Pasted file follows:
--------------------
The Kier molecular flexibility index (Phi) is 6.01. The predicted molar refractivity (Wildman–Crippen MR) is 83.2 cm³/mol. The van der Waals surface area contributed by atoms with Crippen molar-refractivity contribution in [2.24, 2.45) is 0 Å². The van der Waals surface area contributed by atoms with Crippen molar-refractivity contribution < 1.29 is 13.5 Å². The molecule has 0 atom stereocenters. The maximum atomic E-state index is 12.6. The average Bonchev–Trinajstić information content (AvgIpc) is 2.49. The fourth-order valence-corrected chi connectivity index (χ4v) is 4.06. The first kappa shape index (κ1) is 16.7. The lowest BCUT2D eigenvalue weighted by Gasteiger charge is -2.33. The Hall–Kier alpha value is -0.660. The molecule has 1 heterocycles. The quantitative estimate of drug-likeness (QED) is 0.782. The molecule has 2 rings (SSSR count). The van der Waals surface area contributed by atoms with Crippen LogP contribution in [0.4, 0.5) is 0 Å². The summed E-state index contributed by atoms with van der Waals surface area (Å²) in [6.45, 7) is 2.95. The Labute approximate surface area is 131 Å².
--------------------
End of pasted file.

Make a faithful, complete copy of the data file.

The Kier molecular flexibility index (Phi) is 6.01. The predicted molar refractivity (Wildman–Crippen MR) is 83.2 cm³/mol. The van der Waals surface area contributed by atoms with Crippen molar-refractivity contribution in [2.24, 2.45) is 0 Å². The van der Waals surface area contributed by atoms with Crippen molar-refractivity contribution < 1.29 is 13.5 Å². The molecule has 0 atom stereocenters. The maximum atomic E-state index is 12.6. The average Bonchev–Trinajstić information content (AvgIpc) is 2.49. The fourth-order valence-corrected chi connectivity index (χ4v) is 4.06. The first kappa shape index (κ1) is 16.7. The lowest BCUT2D eigenvalue weighted by Gasteiger charge is -2.33. The Hall–Kier alpha value is -0.660. The molecule has 1 heterocycles. The quantitative estimate of drug-likeness (QED) is 0.782. The molecule has 2 rings (SSSR count). The van der Waals surface area contributed by atoms with Crippen LogP contribution in [0.4, 0.5) is 0 Å². The summed E-state index contributed by atoms with van der Waals surface area (Å²) in [6.45, 7) is 2.95. The Labute approximate surface area is 131 Å².